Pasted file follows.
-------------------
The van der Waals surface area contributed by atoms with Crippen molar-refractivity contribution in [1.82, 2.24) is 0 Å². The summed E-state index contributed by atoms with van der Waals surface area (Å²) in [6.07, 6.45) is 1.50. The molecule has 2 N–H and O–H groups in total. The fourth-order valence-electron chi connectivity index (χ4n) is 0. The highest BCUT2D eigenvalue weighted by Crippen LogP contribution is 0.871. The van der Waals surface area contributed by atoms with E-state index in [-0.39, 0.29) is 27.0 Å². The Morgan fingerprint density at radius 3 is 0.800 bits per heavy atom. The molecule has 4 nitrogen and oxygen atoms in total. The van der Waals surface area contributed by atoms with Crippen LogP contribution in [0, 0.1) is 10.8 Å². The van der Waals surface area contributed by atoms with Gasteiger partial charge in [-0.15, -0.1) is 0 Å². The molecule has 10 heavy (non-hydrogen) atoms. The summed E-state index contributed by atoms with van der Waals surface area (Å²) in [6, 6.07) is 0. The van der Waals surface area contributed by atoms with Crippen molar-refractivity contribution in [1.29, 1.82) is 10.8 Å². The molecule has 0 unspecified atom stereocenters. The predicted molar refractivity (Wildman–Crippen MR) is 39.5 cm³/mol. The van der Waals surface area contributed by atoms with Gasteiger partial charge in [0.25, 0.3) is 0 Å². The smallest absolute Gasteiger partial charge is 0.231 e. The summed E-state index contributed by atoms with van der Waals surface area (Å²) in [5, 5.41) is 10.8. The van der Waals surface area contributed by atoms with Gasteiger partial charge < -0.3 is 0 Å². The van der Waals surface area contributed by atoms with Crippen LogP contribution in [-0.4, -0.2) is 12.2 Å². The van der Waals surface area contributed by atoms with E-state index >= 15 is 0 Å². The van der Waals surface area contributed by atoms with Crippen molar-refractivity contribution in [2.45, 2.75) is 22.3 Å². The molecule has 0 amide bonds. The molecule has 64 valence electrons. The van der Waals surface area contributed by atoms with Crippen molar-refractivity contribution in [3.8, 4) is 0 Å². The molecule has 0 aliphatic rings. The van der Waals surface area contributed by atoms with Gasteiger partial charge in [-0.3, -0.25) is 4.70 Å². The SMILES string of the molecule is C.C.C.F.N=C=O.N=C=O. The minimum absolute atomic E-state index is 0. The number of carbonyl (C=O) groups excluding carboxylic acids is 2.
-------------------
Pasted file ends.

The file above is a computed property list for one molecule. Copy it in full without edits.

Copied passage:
The van der Waals surface area contributed by atoms with Crippen molar-refractivity contribution in [1.82, 2.24) is 0 Å². The summed E-state index contributed by atoms with van der Waals surface area (Å²) in [6.07, 6.45) is 1.50. The molecule has 2 N–H and O–H groups in total. The fourth-order valence-electron chi connectivity index (χ4n) is 0. The highest BCUT2D eigenvalue weighted by Crippen LogP contribution is 0.871. The van der Waals surface area contributed by atoms with E-state index in [-0.39, 0.29) is 27.0 Å². The Morgan fingerprint density at radius 3 is 0.800 bits per heavy atom. The molecule has 4 nitrogen and oxygen atoms in total. The van der Waals surface area contributed by atoms with Crippen LogP contribution in [0, 0.1) is 10.8 Å². The van der Waals surface area contributed by atoms with Gasteiger partial charge in [-0.15, -0.1) is 0 Å². The molecule has 10 heavy (non-hydrogen) atoms. The summed E-state index contributed by atoms with van der Waals surface area (Å²) in [6, 6.07) is 0. The van der Waals surface area contributed by atoms with Crippen molar-refractivity contribution in [1.29, 1.82) is 10.8 Å². The molecule has 0 unspecified atom stereocenters. The predicted molar refractivity (Wildman–Crippen MR) is 39.5 cm³/mol. The van der Waals surface area contributed by atoms with Gasteiger partial charge in [0.25, 0.3) is 0 Å². The smallest absolute Gasteiger partial charge is 0.231 e. The summed E-state index contributed by atoms with van der Waals surface area (Å²) in [5, 5.41) is 10.8. The van der Waals surface area contributed by atoms with Gasteiger partial charge < -0.3 is 0 Å². The van der Waals surface area contributed by atoms with Crippen LogP contribution in [-0.4, -0.2) is 12.2 Å². The van der Waals surface area contributed by atoms with E-state index >= 15 is 0 Å². The van der Waals surface area contributed by atoms with Crippen molar-refractivity contribution in [2.45, 2.75) is 22.3 Å². The molecule has 0 amide bonds. The molecule has 64 valence electrons. The van der Waals surface area contributed by atoms with Crippen molar-refractivity contribution in [3.8, 4) is 0 Å². The molecule has 0 aliphatic rings. The van der Waals surface area contributed by atoms with Gasteiger partial charge in [-0.3, -0.25) is 4.70 Å². The SMILES string of the molecule is C.C.C.F.N=C=O.N=C=O. The minimum absolute atomic E-state index is 0. The number of carbonyl (C=O) groups excluding carboxylic acids is 2.